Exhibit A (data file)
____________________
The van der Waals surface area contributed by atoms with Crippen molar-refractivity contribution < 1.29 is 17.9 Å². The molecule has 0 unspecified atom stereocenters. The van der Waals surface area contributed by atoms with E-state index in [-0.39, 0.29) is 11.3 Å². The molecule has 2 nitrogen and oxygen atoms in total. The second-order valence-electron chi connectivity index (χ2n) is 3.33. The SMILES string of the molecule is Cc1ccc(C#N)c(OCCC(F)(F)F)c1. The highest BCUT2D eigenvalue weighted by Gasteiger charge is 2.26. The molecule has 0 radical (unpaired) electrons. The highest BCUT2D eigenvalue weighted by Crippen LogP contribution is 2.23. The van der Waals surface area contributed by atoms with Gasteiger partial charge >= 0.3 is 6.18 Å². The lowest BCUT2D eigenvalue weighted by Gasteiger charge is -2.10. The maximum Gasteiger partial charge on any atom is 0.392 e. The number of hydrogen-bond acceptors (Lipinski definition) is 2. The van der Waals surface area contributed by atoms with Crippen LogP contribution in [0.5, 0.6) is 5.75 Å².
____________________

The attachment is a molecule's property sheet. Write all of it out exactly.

The van der Waals surface area contributed by atoms with Crippen molar-refractivity contribution < 1.29 is 17.9 Å². The molecule has 0 unspecified atom stereocenters. The van der Waals surface area contributed by atoms with E-state index in [-0.39, 0.29) is 11.3 Å². The molecule has 2 nitrogen and oxygen atoms in total. The second-order valence-electron chi connectivity index (χ2n) is 3.33. The SMILES string of the molecule is Cc1ccc(C#N)c(OCCC(F)(F)F)c1. The highest BCUT2D eigenvalue weighted by Gasteiger charge is 2.26. The molecule has 0 radical (unpaired) electrons. The highest BCUT2D eigenvalue weighted by Crippen LogP contribution is 2.23. The van der Waals surface area contributed by atoms with Gasteiger partial charge >= 0.3 is 6.18 Å². The lowest BCUT2D eigenvalue weighted by Gasteiger charge is -2.10. The maximum Gasteiger partial charge on any atom is 0.392 e. The number of hydrogen-bond acceptors (Lipinski definition) is 2. The van der Waals surface area contributed by atoms with Crippen LogP contribution in [0.5, 0.6) is 5.75 Å².